By Michael Hamann North Dragon Press Labyrinth Lord Levels 2-4
An ancient cave found, lost, then found again holds the key–or perhaps the lock–to an emerging apocalypse that reaches through the void of time. Do those entering the cave control the world’s destiny or are they puppets playing their part in some great design? Dare they disturb the secrets lying within the Mines of Yeblith-mau?
This 26 page adventure uses nine pages to describe a 32 room dungeon. It tries hard. Entries are terse and sometimes evocative. Interactivity suffers, I think, due to an emphasis on combat-adjacent interactivity. It could be better, but it doesn’t necessarily offend greatly.
Caves/mines. The gnomes that worked them are (mostly) dead. There are some trogs, down on their luck. Their are some mind-controlled trogs, with evil clerics, and mind controlling jelly hanging out. You can meet an NPC or two and maybe even get some of the “normal’ trogs on your side, at least for an assault on the mind-controlled ones. It is supported by a map that is relatively liner, with a long hallway with offshoots running of fot it and an occasional bypass. This make this, mostly, linear, traveling from zone of rooms to zone of rooms.
The interactivity here may be the more interesting part of the adventure, for both good and bad reasons. You’ve got a trog tribe that will parlay with the party to organize a joint assault against the mind-controlled trogs. This is interesting, but doesn’t really bring much character other than a brief mention to a celebratory “were allies now!” feast of, essentially, bugs. Meh. Bug eating ain’t weird no more. It hints that the party will be a part of the celebration feast should they win, but, allying with the trigs doesn’t really bring much to the table. There’s no real guidance on making them bestial. There are embedded spies from the mind-controllers, but their interactivity is limited to “they attack” during the final battle. This could have brought much more flavor to the table. Compare to the one gnome left alive who, after starving for a year, is still so paranoid and gold-fevered that he will compulsively lie to the party to protect “his” gold. This, at least gives you a little something more to work with during the adventure as this NPC accompanies the party.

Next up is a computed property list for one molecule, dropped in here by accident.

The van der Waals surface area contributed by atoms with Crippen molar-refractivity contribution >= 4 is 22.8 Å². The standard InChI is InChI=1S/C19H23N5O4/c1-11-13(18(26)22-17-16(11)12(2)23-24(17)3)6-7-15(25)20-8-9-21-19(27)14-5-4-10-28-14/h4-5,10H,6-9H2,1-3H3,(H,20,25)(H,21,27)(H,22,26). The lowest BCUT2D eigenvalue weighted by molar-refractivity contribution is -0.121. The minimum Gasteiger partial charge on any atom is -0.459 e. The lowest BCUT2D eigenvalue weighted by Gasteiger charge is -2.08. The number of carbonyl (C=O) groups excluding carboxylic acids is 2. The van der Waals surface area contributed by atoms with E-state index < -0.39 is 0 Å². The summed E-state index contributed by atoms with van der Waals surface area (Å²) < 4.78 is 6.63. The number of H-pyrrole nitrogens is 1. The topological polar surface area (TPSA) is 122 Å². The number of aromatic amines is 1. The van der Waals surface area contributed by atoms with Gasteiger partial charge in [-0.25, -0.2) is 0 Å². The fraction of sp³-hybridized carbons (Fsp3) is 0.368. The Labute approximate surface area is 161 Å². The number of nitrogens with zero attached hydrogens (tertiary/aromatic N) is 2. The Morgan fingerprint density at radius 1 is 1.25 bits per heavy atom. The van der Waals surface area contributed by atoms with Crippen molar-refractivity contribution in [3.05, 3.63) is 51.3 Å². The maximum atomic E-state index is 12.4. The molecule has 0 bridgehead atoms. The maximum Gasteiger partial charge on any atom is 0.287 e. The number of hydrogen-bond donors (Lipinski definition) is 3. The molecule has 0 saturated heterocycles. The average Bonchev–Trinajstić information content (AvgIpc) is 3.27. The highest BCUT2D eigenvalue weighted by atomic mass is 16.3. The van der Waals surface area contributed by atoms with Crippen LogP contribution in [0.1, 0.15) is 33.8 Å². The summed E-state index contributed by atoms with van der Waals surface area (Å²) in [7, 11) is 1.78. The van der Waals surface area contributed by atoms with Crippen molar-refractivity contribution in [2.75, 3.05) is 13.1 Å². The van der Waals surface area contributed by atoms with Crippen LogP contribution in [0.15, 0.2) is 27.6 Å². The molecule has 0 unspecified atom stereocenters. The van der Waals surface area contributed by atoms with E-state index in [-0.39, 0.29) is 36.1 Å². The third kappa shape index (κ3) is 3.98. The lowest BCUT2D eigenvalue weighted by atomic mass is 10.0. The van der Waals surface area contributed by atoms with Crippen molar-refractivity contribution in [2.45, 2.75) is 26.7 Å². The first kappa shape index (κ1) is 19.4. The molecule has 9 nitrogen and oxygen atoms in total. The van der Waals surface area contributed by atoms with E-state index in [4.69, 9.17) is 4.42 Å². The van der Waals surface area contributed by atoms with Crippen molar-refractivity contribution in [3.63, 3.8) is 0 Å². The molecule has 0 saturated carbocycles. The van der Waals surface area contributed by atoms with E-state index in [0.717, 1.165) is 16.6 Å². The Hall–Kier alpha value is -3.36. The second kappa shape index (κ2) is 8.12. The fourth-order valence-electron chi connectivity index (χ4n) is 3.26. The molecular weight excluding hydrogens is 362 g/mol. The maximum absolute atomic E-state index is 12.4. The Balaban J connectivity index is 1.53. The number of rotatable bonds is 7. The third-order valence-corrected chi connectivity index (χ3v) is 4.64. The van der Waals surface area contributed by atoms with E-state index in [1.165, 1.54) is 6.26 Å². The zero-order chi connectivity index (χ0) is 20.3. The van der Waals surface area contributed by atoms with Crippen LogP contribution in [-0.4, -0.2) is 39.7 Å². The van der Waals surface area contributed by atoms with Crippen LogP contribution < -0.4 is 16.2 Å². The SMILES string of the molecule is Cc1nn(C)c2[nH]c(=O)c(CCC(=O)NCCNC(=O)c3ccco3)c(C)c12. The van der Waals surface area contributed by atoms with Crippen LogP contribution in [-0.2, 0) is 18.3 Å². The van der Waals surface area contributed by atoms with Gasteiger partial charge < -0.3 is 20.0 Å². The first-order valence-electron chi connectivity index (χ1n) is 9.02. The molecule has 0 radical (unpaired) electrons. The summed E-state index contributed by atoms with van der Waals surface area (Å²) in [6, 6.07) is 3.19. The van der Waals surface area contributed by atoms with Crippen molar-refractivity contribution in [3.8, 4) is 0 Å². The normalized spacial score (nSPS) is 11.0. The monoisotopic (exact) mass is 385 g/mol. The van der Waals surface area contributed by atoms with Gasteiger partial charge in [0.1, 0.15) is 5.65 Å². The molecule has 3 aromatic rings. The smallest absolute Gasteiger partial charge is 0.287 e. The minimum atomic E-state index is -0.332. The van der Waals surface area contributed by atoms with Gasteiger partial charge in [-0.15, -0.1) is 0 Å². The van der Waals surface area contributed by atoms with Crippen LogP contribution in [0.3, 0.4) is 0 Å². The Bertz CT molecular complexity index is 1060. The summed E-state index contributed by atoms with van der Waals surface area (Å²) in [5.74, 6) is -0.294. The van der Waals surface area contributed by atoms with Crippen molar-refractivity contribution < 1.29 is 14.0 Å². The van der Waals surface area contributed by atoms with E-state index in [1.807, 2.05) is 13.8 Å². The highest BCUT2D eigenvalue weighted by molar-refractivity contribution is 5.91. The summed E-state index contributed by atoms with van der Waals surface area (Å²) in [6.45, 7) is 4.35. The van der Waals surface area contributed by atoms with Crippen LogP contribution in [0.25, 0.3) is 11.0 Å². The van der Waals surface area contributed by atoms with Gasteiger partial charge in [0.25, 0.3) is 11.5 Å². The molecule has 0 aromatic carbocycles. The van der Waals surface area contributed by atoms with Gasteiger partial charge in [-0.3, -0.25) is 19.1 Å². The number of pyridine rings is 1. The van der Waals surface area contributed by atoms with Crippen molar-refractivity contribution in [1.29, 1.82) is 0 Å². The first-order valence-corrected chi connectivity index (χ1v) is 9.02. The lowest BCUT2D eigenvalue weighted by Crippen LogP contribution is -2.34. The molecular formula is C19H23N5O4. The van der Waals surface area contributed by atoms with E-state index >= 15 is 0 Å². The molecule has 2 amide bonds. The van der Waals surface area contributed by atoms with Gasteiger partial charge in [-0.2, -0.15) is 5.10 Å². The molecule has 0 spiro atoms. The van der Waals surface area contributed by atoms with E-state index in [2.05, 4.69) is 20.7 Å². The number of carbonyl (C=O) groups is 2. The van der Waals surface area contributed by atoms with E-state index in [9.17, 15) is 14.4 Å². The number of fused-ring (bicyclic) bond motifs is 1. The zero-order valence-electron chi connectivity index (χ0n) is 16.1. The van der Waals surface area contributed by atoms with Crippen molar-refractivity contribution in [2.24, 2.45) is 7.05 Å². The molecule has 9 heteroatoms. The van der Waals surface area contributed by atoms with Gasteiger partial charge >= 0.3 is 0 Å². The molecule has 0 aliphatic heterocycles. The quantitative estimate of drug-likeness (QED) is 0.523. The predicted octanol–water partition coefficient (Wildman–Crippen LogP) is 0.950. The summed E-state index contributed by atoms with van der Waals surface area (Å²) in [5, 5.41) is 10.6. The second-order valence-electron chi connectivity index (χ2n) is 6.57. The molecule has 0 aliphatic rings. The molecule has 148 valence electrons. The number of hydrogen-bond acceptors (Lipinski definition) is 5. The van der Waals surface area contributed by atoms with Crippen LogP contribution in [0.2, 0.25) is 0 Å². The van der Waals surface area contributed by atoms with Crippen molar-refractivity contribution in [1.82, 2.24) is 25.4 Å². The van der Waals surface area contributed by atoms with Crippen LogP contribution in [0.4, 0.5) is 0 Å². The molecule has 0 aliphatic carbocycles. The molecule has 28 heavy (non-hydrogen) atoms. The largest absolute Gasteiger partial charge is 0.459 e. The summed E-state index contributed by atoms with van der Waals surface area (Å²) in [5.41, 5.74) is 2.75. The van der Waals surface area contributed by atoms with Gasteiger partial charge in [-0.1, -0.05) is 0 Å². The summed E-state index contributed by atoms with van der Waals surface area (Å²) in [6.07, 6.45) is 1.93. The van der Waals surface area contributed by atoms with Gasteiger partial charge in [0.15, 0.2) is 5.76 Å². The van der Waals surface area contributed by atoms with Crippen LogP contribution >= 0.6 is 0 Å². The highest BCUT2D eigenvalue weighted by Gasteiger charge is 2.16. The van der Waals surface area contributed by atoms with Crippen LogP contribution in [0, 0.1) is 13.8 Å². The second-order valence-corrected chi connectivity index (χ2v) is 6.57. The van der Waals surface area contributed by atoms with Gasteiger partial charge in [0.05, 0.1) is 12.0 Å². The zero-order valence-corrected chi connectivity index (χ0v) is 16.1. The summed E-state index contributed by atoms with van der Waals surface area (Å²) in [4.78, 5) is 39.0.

The mind-control potions are not really handled well at all. Some notes about capturing the party. But, otherwise, not much in the way of advice other than “they all know when one of them is in combat.” But, in light of that, there is still no order of battle for them. How do they react? Well, they are not surprised, says the adventure. Advice here would have been in order. And this is weird because, in the normal trog rooms, it has a room saying that this room will react to combat in the next. It’s TOTALLY the wrong way to handle this sort of thing, but it does show tha the designer was at least thinking about such things. Anyway, the mind control isn’t much fun; its just a “stabby stabby I was a spy all the time!” sort of thing from a generic trog. No depth at all.